On many significant fronts, the health and well-being of the nation's children appears to be good. American families must be doing something right.
We are accustomed to hearing what they do wrong, how parents neglect or mistreat their children and how children rebel in harmful ways. But the latest government survey on a number of factors concerning the health of our children offers a brighter picture than many might suspect.
For example, fewer teens are having sex; the majority of those who do are using condoms; and the teen birth rate has hit an all-time low. In 2005, the percentage of teens who reported having had sexual intercourse -- 47 percent -- remains high, but is down from 54 percent in 1991.
Of those who had sex during a three-month period in 2005, 63 percent used condoms. That's up from 46 percent in 1991.
And the teen birth rate was 21 per 1,000 young women ages 15 to 17 in 2005 -- a record low and down from 39 births per 1,000 in 1991.
These figures appear to reinforce the need for comprehensive sex education in the nation's schools, including information about contraception. While educators are justified in advising abstinence as the safest course for unmarried teens, teens also need to know the facts about birth control and protection against sexually transmitted diseases.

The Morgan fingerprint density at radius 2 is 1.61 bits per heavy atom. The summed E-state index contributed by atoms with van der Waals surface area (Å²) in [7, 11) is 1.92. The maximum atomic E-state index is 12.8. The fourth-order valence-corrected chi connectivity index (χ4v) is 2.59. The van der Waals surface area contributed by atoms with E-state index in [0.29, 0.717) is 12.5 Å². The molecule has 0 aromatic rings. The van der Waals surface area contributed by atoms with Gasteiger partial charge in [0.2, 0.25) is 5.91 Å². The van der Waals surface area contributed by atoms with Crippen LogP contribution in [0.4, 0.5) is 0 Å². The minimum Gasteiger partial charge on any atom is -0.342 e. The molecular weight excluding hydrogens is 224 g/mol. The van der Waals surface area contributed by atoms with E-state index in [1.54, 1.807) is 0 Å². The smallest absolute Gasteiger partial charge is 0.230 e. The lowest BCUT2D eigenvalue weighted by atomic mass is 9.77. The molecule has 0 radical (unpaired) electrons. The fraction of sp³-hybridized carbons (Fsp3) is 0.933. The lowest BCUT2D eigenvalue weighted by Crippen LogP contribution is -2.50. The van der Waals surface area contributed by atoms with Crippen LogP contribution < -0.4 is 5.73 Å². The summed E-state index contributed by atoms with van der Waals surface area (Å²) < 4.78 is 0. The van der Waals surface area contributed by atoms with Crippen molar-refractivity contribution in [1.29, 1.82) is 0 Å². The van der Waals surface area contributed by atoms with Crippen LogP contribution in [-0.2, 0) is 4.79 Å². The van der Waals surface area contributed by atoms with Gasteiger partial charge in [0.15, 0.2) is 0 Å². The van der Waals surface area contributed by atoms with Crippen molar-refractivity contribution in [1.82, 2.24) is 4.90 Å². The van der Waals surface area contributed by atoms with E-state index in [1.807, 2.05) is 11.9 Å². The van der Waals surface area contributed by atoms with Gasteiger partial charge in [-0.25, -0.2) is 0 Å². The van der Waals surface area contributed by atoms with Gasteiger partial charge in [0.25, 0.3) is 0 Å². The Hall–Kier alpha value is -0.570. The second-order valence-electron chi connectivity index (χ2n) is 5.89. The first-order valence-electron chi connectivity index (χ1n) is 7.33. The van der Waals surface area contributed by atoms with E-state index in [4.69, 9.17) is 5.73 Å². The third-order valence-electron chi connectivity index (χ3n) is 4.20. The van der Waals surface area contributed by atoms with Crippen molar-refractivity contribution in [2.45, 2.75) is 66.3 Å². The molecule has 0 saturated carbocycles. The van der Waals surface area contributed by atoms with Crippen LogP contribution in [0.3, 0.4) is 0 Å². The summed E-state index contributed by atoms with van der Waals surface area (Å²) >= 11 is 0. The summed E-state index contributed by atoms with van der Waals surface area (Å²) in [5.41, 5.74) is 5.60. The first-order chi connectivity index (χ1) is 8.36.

Even with the promotion of abstinence, nearly half of the nation's high-school students have sex. And that figure has remained constant since 2003. We should take heart that more of them are using condoms.
The news also was good in a few other areas: More children are being read to daily by a family member; more children had at least one parent working full time; more young people are completing high school.
However, the survey also found that the percentage of children covered by health insurance decreased slightly. That is a problem the nation must address and an issue that should be at the center of this presidential campaign.
Fewer of today's teens are having sex while more of those who do are using condoms.